UNPIVOT (ColValues FOR ColHeader IN (Col1, Col2)) AS td2
) iv;  ```

So the previous example query is just surrounded with an outer `SELECT` statement and the aggregation is done in the outermost statement. The result from the query above is

```TotalSum
--------
48 ```

The same query for case 2 (columns Col2 and Col3) would be

```SELECT SUM(iv.ColValues) AS TotalSum
FROM (SELECT RowId, Col2, Col3
FROM TestData) td
UNPIVOT (ColValues FOR ColHeader IN (Col2, Col3)) AS td2
) iv;
```

And the result

```TotalSum
--------
56 ```

## To dynamically select the columns to include in the calculation

The last step of this tip is to include a variable to define which columns are used for the calculation.  For the first test case the code could look like the following

```DECLARE @columns VARCHAR(1000);
SET @columns = 'Col1, Col2';

EXECUTE ('SELECT SUM(iv.ColValues) AS TotalSum
FROM (SELECT RowId, ' + @columns + '
FROM TestData) td
UNPIVOT (ColValues FOR ColHeader IN (' + @columns + ')) AS td2
) iv'); ```

So basically the query is just the same. The only difference is that the columns to be unpivoted are included via a variable which of course can be changed at run-time without modifying the skeleton of the statement. The statement itself is executed using `EXECUTE` statement. So the example above would result to

```TotalSum
--------
48 ```

For the second test case, let's just modify the values for the `@columns` variable

```...
SET @columns = 'Col2, Col3';
... ```

And the result would be

```TotalSum
--------
56 ```

## Few things to keep in mind

There are few things that should be observed:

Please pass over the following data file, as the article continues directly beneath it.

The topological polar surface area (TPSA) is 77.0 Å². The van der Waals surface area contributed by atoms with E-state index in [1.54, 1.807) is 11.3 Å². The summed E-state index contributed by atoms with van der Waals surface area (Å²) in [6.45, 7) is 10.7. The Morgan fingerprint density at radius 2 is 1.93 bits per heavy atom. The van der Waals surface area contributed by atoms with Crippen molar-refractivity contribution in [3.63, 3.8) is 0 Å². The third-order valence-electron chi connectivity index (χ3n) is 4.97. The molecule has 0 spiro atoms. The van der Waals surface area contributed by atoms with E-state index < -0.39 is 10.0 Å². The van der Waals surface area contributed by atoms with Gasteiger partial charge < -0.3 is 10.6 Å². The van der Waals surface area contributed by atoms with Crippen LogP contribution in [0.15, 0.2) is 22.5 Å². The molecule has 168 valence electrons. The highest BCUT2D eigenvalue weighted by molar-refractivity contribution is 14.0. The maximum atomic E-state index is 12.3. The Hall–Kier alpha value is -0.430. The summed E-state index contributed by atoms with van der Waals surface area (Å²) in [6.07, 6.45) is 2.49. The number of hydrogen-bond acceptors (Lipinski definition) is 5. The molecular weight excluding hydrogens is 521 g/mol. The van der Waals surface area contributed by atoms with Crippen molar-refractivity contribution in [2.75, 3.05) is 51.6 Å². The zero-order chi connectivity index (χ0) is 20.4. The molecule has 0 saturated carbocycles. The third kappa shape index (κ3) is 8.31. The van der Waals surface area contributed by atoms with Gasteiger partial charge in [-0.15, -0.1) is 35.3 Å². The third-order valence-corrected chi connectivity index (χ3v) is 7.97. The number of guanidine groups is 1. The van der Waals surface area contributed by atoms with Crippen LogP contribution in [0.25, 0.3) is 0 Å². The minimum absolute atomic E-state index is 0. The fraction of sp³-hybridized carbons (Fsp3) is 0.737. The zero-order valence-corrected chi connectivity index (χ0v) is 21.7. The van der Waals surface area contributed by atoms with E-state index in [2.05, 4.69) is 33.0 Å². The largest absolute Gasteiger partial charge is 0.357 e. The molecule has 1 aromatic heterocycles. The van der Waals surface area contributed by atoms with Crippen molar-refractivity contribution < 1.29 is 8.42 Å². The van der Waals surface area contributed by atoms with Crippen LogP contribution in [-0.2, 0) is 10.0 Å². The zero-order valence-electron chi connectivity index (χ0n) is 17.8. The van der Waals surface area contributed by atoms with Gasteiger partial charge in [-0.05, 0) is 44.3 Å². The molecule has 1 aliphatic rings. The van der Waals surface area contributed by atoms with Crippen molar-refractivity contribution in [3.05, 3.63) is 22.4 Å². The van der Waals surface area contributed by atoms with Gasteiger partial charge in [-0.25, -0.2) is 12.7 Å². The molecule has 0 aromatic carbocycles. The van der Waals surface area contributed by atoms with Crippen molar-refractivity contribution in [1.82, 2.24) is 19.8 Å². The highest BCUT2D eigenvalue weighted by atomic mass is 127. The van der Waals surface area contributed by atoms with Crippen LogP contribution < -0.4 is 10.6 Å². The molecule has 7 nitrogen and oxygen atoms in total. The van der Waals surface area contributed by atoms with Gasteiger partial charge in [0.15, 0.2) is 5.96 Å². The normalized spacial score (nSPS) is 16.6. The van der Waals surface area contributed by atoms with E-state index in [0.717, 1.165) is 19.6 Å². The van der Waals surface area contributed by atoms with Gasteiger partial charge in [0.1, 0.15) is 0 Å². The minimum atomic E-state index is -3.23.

• Since the SQL statement is embedded inside a string, the syntax isn't verified until the statement is actually executed.
• The column names are just concatenated to the SQL statement, so if the column names are coming from an outside source (such as parameters to a stored procedure) the input should be verified properly to prevent SQL injections etc.
• Even though both examples use two columns, the same code works for unspecified number of columns, including just a single column (have a try only with `Col1`   )

The download contains all the statements used in this tip. Have fun.

## History

• December 28th, 2012: Tip created.

Architect
Finland
I've been a programmer since mid 80's using languages like assembler, C/C++, PL/I (mainframe environment), pascal, VB (I know, I know, no comments please) and C# and utilizing different techniques and tools.

However I'm specialized in databases and database modeling. Mostly I have used products like Oracle (from version 6), SQL Server (from version 4.2), DB2 and Solid Server (nowadays an IBM product).

For the past 10+ years my main concerns have been dealing with different business processes and how to create software to implement and improve them. At my spare time (what ever that actually means) I'm also teaching and consulting on different areas of database management, development and database oriented software design.